The Italian Hall was demolished in October 1984 and only the archway remains, although a state historical marker was erected in 1987.[15] The site is a park maintained by the Keweenaw National Historical Park.[16] The marker incorrectly states that the tragedy was partially caused by inward-opening doors.[17]

Ella Reeve Bloor was present at the disaster and wrote her version in her autobiography. Her telling is problematic. She claims she was near the stage when the panic occurred, but no witnesses ever testified to her presence.[18] Some critics claim Bloor's version of events in Calumet in 1913 is untrustworthy.[11] Bloor claimed that Big Annie Clemenc led the funeral procession for the victims carrying a "red flag", although all other accounts say that it was an American flag.[19]

The event was memorialized by Woody Guthrie in the song "1913 Massacre", which claims the doors were held shut on the outside by "the copper boss' thug men".[20]

The disaster generated a fair amount of scholarly debate. Historian Arthur Thurner's Rebels on the Range: The Michigan Copper Miners' Strike of 1913–1914[21] raises the possibility that there actually might have been a fire in another part of the hall, perhaps in the chimney of the building. Perhaps the strongest argument against an actual fire is that none of the investigations found any witnesses who would claim there was a fire. The fire log of the Red Jacket Fire Department (the local fire department that responded to the fire call) also specifically states "no fire".[11]

Death's Door: The Truth Behind Michigan's Largest Mass Murder, by Steve Lehto, first published in 2006, concludes that the culprit was most likely an ally of mine management. Lehto did not identify in the first edition of the book the specific person who yelled "fire", but he did exhaustively examine news reports, transcripts of interviews with survivors, the coroner's reports, and other documentation in an attempt to answer the question of whether this was a deliberate act by the mine management or a tragic error.[11] In the second edition of Death's Door, published in 2013, Lehto identifies the man he believes cried "fire", going so far as to give the man's name and occupation, as well as evidence to support the claim.[22]

See alsoEdit


  1. ^ A complete list of the dead which is a reprint from P. Germain, Tinsel and Tears (1984), can be found at[1]
  2. ^ While this fact can be found in many places, at least one witness testified to it at the coroner's inquest.[4][unreliable source?]
  3. ^ Doors that opened only inward, however, had been a feature of the 1903 Iroquois Theater fire, the 1908 Collinwood school fire, and the 1911 Triangle Shirtwaist fire, all of which led to their prohibition in fire codes.[10]


  1. ^ "The Italian Hall Disaster, Calumet, Michigan". Retrieved January 4, 2011.
  2. ^ Lankton, Larry D. (1991). Cradle to Grave: Life, and Work and Death at the Lake Superior Copper Mines. New York: Oxford University Press. p. 319.
  3. ^ a b Thurner, Arthur W. (1984). Rebels on the Range: The Michigan Copper Miners' Strike of 1913–1914. Lake Linden, Michigan: John H. Forster Press.[page needed]
  4. ^ Lehto, Steve, ed. (2007). Italian Hall: The Official Transcript of the Coroner's Inquest. Troy, Michigan: Momentum Books. p. 178. ISBN 978-1-879094-80-2.
  5. ^ U.S. House of Representatives Committee on Mines and Mining (1914). Conditions in Copper Mines of Michigan (Report). Washington, DC: Government Printing Office. pp. 2064–2209. Hearings before subcommittee pursuant to House Resolution 387, 63d Congress, 2d Session.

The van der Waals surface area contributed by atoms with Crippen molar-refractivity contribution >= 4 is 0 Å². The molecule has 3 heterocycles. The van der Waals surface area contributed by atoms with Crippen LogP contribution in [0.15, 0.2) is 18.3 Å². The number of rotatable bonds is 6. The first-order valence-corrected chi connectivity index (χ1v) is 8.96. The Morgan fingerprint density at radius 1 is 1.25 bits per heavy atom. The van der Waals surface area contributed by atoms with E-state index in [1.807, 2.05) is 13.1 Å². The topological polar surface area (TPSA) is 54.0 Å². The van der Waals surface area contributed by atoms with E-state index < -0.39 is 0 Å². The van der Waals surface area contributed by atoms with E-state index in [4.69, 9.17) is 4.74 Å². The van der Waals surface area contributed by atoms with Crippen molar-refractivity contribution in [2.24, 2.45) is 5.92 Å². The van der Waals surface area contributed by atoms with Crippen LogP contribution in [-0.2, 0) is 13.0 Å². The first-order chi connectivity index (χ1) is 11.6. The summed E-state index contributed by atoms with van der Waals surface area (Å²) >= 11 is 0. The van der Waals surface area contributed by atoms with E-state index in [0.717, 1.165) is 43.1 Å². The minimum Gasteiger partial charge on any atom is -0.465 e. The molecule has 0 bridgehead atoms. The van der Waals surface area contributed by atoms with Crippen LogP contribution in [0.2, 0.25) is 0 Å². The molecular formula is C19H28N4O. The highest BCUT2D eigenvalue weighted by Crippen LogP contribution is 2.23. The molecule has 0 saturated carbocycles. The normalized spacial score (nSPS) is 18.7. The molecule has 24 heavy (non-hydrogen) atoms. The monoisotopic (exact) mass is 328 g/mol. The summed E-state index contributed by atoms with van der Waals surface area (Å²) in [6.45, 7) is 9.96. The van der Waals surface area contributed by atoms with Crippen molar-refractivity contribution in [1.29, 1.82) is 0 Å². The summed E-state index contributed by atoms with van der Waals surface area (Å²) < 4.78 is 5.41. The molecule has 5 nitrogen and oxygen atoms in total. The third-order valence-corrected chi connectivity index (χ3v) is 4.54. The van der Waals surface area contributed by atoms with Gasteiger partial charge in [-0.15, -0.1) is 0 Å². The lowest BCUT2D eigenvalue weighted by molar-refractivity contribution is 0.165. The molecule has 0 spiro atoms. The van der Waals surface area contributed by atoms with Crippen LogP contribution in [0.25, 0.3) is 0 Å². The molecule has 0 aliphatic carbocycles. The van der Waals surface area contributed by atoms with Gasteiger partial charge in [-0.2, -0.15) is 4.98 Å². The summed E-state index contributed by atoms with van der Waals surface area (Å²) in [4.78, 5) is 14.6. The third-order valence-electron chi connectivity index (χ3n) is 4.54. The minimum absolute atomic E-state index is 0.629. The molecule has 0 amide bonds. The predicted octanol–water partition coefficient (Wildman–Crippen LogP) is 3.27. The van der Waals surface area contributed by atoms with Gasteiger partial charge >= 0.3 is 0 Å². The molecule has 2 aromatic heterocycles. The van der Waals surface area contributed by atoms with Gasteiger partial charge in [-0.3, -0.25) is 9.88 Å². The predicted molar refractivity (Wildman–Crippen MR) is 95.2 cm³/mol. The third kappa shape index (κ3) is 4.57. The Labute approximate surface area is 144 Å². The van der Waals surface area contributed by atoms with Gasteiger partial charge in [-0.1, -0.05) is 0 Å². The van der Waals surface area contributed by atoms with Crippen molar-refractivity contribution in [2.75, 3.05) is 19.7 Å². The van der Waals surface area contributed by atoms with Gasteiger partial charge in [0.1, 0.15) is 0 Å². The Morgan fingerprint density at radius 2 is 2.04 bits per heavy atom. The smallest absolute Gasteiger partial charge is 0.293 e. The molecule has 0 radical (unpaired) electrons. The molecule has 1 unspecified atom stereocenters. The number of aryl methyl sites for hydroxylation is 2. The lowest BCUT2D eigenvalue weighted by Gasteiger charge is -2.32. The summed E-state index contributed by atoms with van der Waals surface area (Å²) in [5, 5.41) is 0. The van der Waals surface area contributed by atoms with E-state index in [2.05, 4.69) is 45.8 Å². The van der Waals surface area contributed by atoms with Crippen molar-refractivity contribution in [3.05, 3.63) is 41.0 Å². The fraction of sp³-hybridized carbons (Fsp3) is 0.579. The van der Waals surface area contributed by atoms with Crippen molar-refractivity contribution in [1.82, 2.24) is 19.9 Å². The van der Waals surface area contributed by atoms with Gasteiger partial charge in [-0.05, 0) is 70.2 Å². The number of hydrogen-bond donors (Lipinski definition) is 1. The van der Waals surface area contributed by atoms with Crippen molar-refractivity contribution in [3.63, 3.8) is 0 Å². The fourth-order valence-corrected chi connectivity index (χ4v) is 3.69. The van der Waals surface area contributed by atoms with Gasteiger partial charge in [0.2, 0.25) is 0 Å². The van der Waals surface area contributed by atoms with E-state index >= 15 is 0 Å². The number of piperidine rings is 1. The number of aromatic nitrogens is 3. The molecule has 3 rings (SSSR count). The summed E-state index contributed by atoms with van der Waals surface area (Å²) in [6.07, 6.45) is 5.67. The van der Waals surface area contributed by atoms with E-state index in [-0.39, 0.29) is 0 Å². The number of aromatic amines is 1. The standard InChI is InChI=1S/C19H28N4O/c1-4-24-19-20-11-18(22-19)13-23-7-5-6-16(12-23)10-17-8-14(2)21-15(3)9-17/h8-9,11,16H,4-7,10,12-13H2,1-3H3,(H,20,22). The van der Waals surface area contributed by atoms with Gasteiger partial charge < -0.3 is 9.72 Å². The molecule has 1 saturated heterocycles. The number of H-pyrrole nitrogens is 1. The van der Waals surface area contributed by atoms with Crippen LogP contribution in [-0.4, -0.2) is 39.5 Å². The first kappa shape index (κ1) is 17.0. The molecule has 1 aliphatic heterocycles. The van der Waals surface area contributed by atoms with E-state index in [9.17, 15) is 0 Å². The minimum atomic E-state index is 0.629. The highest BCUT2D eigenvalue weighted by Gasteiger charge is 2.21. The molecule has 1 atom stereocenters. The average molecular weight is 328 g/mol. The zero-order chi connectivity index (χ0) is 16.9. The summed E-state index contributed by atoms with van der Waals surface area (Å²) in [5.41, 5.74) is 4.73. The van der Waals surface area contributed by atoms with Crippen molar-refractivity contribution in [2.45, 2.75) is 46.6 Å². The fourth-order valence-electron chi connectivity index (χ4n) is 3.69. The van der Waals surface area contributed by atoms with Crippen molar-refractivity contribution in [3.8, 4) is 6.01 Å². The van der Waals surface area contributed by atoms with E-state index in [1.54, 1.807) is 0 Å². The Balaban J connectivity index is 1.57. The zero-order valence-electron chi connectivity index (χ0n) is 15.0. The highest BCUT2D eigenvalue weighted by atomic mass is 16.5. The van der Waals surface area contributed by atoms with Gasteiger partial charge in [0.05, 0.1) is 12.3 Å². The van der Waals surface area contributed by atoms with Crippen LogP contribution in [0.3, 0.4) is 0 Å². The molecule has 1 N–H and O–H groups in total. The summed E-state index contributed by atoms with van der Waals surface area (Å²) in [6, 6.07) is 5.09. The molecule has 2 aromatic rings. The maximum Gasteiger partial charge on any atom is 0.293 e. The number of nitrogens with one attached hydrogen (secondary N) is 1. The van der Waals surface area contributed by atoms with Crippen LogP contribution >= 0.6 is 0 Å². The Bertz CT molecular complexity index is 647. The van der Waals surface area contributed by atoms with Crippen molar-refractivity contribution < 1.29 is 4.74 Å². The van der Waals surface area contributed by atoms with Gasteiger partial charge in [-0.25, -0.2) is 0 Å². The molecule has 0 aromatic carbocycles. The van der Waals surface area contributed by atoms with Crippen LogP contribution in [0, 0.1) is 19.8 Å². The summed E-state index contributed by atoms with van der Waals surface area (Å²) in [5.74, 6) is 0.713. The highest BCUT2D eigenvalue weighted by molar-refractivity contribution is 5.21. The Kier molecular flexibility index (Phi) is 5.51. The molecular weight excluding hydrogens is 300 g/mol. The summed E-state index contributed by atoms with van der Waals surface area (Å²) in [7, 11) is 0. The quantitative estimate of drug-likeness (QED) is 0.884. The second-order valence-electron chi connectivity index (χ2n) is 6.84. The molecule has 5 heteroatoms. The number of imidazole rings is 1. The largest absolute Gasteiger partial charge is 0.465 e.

6. ^ "1913 Massacre lyrics". Woody Guthrie website. Retrieved January 4, 2011.
  7. ^ Bradley-Holliday, Valerie (November 30, 2009). Northern Roots: African Descended Pioneers in the Upper Peninsula of Michigan. Xlibris Corporation. p. 39. ISBN 978-1-4535-1590-7. Retrieved January 11, 2013.
  8. ^ Lehto (2007).[page needed]
  9. ^ U.S. House of Representatives Committee on Mines and Mining (1914). Conditions in Copper Mines of Michigan (Report). Washington, DC: Government Printing Office. pp. 2064–2209. Hearings before subcommittee pursuant to House Resolution 387, 63d Congress, 2d Session.
  10. ^ Arnold, Jim (April 7, 2005). "Large Building Fires and Subsequent Code Changes" (PDF). Clark County Department of Development Services. Archived from the original (PDF) on December 7, 2008.
  11. ^ a b c d Lehto, Steve (2006). Death's Door: The Truth Behind Michigan's Largest Mass Murder. Troy, Michigan: Momentum Books. ISBN 978-1-879094-77-2.
  12. ^ a b c Hoagland, Alison K. (2010). Mine Towns: Buildings for Workers in Michigan's Copper Country. Minneapolis: University of Minnesota Press. pp. 222–224. ISBN 978-0-8166-6566-2.
  13. ^ a b "Moyer Driven out of Calumet Region; Head of Miners' Federation Flees After a Conference with Citizens' Alliance Men". The New York Times. December 27, 1913. Retrieved June 13, 2016.
  14. ^ "Moyer Wounded; Lays It to Plot". The New York Times. December 28, 1913. Retrieved June 13, 2016.
  15. ^ "Registered Site L1337". Michigan Historical Markers. Retrieved August 24, 2007.
  16. ^ Hauglie, Kurt (October 21, 2010). "Remembering the Italian Hall Tragedy". The Daily Mining Gazette. Houghton, Michigan. Retrieved December 26, 2011.
  17. ^ "Italian Hall Memorial". Retrieved December 23, 2015.
  18. ^ Bloor, Ella Reeve (1940). We Are Many: An Autobiography of by Ella Reeve Bloor. New York: International Publishers. pp. 122–124.
  19. ^ Bloor (1940), p. 126.
  20. ^ "1913 Massacre lyrics". Woody Guthrie website. Retrieved January 4, 2011.
  21. ^ Thurner (1984), p. 314.
  22. ^ Lehto, Steve (2011). Shortcut: The Seeberville Murders and the Dark Side of the American Dream. Create Space. pp. 93–95. ISBN 978-1-4565-8865-6.

Further readingEdit